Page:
Britain had no right to be occupying Singapore, Malaysia, Hong Kong, India, Myanmar, Sri Lanka etc. The Japanese permanently destroyed the European colonial powers in World War II. (MarekValenti (talk) 20:52, 15 February 2017 (UTC))

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The Fall of Singapore had no significance[edit]

Trolling by sockpuppet of banned editor User:HarveyCarter Nick-D (talk) 10:21, 23 February 2017 (UTC)

The UK had already signed the Atlantic Charter in 1941. Colonialism was over. (MarekValenti (talk) 20:53, 15 February 2017 (UTC))

I ma confident they didn't actually see it that way at all. I mean, the US issued a declaration of independence saying that "all men are created equal" and continued practicing slavery for another 84 years. The Brits had every intention to hang onto their colonies and 'influence' wherever they could. DMorpheus2 (talk) 21:12, 15 February 2017 (UTC)
The British had agreed to give up all of their colonies. The Atlantic Charter was designed to dismantle the European colonial empires. (MarekValenti (talk) 21:37, 15 February 2017 (UTC))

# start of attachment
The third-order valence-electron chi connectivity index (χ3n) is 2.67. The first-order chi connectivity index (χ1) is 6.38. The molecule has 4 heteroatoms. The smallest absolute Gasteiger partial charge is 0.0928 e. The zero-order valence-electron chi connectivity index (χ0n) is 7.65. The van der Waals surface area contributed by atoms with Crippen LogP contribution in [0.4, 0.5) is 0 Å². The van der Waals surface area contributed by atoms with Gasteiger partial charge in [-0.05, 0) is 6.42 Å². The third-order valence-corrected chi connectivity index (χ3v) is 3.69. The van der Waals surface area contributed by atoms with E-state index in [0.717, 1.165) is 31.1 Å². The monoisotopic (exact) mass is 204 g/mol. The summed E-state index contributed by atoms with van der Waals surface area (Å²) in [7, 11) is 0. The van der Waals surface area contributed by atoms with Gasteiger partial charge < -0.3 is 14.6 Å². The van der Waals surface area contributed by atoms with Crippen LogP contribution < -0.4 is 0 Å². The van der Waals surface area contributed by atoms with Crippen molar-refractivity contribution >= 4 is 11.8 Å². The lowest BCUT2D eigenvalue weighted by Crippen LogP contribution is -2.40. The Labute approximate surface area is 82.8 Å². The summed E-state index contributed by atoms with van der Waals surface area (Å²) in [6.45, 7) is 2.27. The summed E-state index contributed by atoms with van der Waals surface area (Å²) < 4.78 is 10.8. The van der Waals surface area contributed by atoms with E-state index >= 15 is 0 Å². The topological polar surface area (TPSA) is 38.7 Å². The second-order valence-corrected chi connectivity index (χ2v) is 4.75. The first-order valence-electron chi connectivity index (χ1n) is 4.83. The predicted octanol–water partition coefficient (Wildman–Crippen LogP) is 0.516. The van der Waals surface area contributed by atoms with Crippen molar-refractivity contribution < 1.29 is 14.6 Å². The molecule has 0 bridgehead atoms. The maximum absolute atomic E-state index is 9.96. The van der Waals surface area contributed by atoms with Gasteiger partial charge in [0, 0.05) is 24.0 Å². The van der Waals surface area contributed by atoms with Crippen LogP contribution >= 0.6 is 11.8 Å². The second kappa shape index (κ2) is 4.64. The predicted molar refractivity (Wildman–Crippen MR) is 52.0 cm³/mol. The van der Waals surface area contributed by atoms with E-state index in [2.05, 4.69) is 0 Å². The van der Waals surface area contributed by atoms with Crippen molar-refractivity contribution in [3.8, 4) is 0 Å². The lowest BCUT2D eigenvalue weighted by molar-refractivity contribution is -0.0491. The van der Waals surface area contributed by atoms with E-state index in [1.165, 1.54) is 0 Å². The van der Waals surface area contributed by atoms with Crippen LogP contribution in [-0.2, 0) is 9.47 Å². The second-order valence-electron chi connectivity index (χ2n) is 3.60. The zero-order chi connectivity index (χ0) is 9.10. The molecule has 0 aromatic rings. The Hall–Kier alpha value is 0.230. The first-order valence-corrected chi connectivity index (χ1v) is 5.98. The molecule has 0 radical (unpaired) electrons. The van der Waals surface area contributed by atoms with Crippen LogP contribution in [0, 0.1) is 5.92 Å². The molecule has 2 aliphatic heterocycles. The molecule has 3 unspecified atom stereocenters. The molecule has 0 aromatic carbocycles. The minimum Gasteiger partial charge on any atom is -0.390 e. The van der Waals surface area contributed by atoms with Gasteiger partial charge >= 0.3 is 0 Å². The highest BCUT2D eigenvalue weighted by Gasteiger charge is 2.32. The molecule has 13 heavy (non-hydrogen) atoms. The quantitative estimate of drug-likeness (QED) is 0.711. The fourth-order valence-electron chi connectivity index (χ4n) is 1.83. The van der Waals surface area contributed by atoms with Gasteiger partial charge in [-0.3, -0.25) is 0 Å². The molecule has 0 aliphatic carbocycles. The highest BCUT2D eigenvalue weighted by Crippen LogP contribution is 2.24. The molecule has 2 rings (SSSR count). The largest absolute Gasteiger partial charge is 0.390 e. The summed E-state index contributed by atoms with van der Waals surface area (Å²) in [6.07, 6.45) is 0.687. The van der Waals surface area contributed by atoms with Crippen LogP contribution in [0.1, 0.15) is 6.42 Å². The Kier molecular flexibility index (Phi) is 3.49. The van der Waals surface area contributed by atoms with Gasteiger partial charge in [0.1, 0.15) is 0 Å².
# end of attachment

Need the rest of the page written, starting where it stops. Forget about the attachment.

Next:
No. The Atlantic Charter was part of the effort to win WW2. It is unbelievably naive to believe that the British actually intended to give up their colonies just because of that piece of paper. Ask yourself what they were doing in Suez in 1956.... DMorpheus2 (talk) 17:42, 16 February 2017 (UTC)
The Anglo-French invasion of Egypt was intended to maintain the sanctity of international agreements, as Nasser's seizure of the Suez Canal violated the agreement he had signed in 1954. (MarekValenti (talk) 16:07, 22 February 2017 (UTC))
Again, I mean no disrespect, but I think you are unimaginably naive to believe that. Governments of all stripes pretty consistently say one thing and do another. DMorpheus2 (talk) 16:13, 22 February 2017 (UTC)
Eden and Macmillan both said if Nasser were allowed to get away with breaking the Anglo-Egyptian Agreement other Arab countries would be encouraged to nationalise their oil. The real motive of the Suez operation was economic rather than imperialistic. (MarekValenti (talk) 19:51, 22 February 2017 (UTC))